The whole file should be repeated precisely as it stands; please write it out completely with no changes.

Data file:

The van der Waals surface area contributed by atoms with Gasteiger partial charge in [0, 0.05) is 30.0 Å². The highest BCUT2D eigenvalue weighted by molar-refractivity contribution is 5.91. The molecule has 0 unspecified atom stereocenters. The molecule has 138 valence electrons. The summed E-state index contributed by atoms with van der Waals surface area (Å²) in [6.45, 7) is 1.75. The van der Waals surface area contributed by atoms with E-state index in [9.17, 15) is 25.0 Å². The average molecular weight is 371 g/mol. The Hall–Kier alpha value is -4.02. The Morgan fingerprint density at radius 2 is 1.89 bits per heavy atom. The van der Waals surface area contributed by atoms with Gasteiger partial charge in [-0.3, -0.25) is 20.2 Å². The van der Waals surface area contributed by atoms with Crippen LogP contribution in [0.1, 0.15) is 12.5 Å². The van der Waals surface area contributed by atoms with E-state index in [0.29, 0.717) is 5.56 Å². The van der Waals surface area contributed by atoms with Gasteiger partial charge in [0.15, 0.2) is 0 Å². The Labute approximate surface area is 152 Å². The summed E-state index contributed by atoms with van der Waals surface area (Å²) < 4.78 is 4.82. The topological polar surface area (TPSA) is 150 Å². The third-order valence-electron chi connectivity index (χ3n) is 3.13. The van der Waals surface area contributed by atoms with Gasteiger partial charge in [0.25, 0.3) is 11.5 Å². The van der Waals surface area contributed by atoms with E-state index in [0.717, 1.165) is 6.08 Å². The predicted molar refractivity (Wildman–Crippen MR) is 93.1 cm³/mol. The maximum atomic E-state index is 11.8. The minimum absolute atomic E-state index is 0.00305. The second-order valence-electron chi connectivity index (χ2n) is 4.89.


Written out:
The van der Waals surface area contributed by atoms with Gasteiger partial charge in [0, 0.05) is 30.0 Å². The highest BCUT2D eigenvalue weighted by molar-refractivity contribution is 5.91. The molecule has 0 unspecified atom stereocenters. The molecule has 138 valence electrons. The summed E-state index contributed by atoms with van der Waals surface area (Å²) in [6.45, 7) is 1.75. The van der Waals surface area contributed by atoms with E-state index in [9.17, 15) is 25.0 Å². The average molecular weight is 371 g/mol. The Hall–Kier alpha value is -4.02. The Morgan fingerprint density at radius 2 is 1.89 bits per heavy atom. The van der Waals surface area contributed by atoms with Gasteiger partial charge in [-0.3, -0.25) is 20.2 Å². The van der Waals surface area contributed by atoms with Crippen LogP contribution in [0.1, 0.15) is 12.5 Å². The van der Waals surface area contributed by atoms with E-state index in [0.29, 0.717) is 5.56 Å². The van der Waals surface area contributed by atoms with Gasteiger partial charge in [0.15, 0.2) is 0 Å². The Labute approximate surface area is 152 Å². The summed E-state index contributed by atoms with van der Waals surface area (Å²) < 4.78 is 4.82. The topological polar surface area (TPSA) is 150 Å². The third-order valence-electron chi connectivity index (χ3n) is 3.13. The van der Waals surface area contributed by atoms with Gasteiger partial charge in [0.25, 0.3) is 11.5 Å². The van der Waals surface area contributed by atoms with E-state index in [0.717, 1.165) is 6.08 Å². The predicted molar refractivity (Wildman–Crippen MR) is 93.1 cm³/mol. The maximum atomic E-state index is 11.8. The minimum absolute atomic E-state index is 0.00305. The second-order valence-electron chi connectivity index (χ2n) is 4.89.